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Introduction

Published online by Cambridge University Press:  28 February 2020

Eric Falci
Affiliation:
University of California, Berkeley
Paige Reynolds
Affiliation:
College of the Holy Cross, Massachusetts
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Summary

In the final decades of the twentieth century and into the first years of the twenty-first, both the Republic of Ireland and Northern Ireland experienced dizzying societal changes. At the beginning of the period at hand, in the early 1980s, conditions across the island seemed drearily familiar: the Irish economy was mired in recession, outward emigration was on the increase, social and political policy in the South continued to align with Catholic doctrine, sectarian conflict in Northern Ireland persisted, and the hard border between the Republic of Ireland and the North remained a fraught space of armed and ideological struggle. Yet halfway through these decades, on the cusp of a new millennium, the Irish economy was so strong that it had been anthropomorphised as the Celtic Tiger, inward immigration outpaced emigration, the longstanding moral authority of the Catholic Church had been destabilised, and the Good Friday Agreement indicated that the violence of the Troubles would diminish or even cease entirely.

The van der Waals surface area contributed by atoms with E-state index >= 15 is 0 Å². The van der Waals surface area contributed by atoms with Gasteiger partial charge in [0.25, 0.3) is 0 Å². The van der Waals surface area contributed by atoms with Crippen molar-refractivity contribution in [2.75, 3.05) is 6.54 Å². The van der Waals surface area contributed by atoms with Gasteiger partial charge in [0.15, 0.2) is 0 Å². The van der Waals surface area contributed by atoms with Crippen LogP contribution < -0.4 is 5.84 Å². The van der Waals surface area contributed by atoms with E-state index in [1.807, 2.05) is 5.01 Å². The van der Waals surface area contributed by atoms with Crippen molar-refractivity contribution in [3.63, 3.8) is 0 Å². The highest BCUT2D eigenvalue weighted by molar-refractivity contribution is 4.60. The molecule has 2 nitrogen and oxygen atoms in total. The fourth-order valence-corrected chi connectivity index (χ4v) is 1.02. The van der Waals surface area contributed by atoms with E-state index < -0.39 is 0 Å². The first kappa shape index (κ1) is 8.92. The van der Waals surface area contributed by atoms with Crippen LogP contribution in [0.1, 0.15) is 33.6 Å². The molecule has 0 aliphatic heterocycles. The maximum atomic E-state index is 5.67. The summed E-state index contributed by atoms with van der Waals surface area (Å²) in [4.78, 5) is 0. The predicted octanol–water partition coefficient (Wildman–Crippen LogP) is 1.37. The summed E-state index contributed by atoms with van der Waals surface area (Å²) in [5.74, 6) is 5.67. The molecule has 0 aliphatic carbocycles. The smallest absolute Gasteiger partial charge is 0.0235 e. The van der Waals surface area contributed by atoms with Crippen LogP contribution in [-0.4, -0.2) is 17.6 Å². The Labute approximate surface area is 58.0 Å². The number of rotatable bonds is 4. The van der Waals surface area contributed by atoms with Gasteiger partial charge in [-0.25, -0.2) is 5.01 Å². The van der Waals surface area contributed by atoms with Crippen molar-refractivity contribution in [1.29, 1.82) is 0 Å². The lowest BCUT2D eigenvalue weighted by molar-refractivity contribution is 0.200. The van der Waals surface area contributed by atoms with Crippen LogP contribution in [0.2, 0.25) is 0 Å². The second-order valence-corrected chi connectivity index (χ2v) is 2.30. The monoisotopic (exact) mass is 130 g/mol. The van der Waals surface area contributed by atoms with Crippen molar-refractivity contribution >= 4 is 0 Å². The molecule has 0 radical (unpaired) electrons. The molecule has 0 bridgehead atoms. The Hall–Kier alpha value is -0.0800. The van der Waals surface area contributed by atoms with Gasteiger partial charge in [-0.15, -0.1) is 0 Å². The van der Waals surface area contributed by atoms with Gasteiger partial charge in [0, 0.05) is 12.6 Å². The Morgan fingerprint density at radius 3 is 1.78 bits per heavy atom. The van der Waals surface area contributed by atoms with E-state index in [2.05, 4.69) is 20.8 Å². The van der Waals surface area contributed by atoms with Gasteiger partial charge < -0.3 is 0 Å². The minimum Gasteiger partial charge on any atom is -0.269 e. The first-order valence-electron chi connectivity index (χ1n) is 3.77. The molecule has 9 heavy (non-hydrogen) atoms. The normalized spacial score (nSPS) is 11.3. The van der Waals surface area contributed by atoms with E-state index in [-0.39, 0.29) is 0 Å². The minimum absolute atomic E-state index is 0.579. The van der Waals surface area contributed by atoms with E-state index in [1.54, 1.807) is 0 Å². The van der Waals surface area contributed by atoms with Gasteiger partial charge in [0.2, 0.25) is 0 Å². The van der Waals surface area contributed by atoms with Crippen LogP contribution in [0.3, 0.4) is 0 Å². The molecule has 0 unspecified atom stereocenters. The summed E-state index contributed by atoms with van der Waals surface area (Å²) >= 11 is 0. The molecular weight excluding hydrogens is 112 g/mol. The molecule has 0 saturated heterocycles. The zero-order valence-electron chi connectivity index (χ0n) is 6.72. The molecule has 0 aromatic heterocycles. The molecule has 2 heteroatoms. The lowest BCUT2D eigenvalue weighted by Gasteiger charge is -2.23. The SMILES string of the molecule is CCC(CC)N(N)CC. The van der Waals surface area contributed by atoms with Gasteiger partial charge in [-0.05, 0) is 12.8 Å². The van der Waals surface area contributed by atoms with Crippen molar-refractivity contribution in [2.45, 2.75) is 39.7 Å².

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Publisher: Cambridge University Press
Print publication year: 2020

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